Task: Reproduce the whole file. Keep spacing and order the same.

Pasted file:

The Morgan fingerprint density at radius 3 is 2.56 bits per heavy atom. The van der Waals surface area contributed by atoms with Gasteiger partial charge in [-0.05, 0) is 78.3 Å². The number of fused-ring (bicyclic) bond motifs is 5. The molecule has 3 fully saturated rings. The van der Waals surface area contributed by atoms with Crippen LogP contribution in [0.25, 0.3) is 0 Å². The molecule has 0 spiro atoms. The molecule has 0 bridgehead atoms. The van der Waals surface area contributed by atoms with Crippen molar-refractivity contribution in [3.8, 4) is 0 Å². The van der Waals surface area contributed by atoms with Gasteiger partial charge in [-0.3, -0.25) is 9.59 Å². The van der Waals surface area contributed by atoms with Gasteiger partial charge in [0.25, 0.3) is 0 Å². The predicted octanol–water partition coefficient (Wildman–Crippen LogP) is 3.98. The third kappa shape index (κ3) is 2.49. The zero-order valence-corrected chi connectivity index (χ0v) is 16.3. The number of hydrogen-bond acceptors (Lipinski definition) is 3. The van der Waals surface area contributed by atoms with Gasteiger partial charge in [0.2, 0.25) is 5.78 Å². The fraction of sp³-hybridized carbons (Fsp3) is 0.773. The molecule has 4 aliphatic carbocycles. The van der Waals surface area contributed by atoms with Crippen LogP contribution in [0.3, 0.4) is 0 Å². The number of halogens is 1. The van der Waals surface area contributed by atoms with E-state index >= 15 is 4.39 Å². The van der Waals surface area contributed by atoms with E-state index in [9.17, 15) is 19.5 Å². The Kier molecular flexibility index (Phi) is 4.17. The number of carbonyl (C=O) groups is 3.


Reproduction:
The Morgan fingerprint density at radius 3 is 2.56 bits per heavy atom. The van der Waals surface area contributed by atoms with Gasteiger partial charge in [-0.05, 0) is 78.3 Å². The number of fused-ring (bicyclic) bond motifs is 5. The molecule has 3 fully saturated rings. The van der Waals surface area contributed by atoms with Crippen LogP contribution in [0.25, 0.3) is 0 Å². The molecule has 0 spiro atoms. The molecule has 0 bridgehead atoms. The van der Waals surface area contributed by atoms with Crippen molar-refractivity contribution in [3.8, 4) is 0 Å². The van der Waals surface area contributed by atoms with Gasteiger partial charge in [-0.3, -0.25) is 9.59 Å². The van der Waals surface area contributed by atoms with Gasteiger partial charge in [0.25, 0.3) is 0 Å². The predicted octanol–water partition coefficient (Wildman–Crippen LogP) is 3.98. The third kappa shape index (κ3) is 2.49. The zero-order valence-corrected chi connectivity index (χ0v) is 16.3. The number of hydrogen-bond acceptors (Lipinski definition) is 3. The van der Waals surface area contributed by atoms with Gasteiger partial charge in [0.2, 0.25) is 5.78 Å². The fraction of sp³-hybridized carbons (Fsp3) is 0.773. The molecule has 4 aliphatic carbocycles. The van der Waals surface area contributed by atoms with Crippen LogP contribution in [0.3, 0.4) is 0 Å². The number of halogens is 1. The van der Waals surface area contributed by atoms with E-state index >= 15 is 4.39 Å². The van der Waals surface area contributed by atoms with E-state index in [9.17, 15) is 19.5 Å². The Kier molecular flexibility index (Phi) is 4.17. The number of carbonyl (C=O) groups is 3.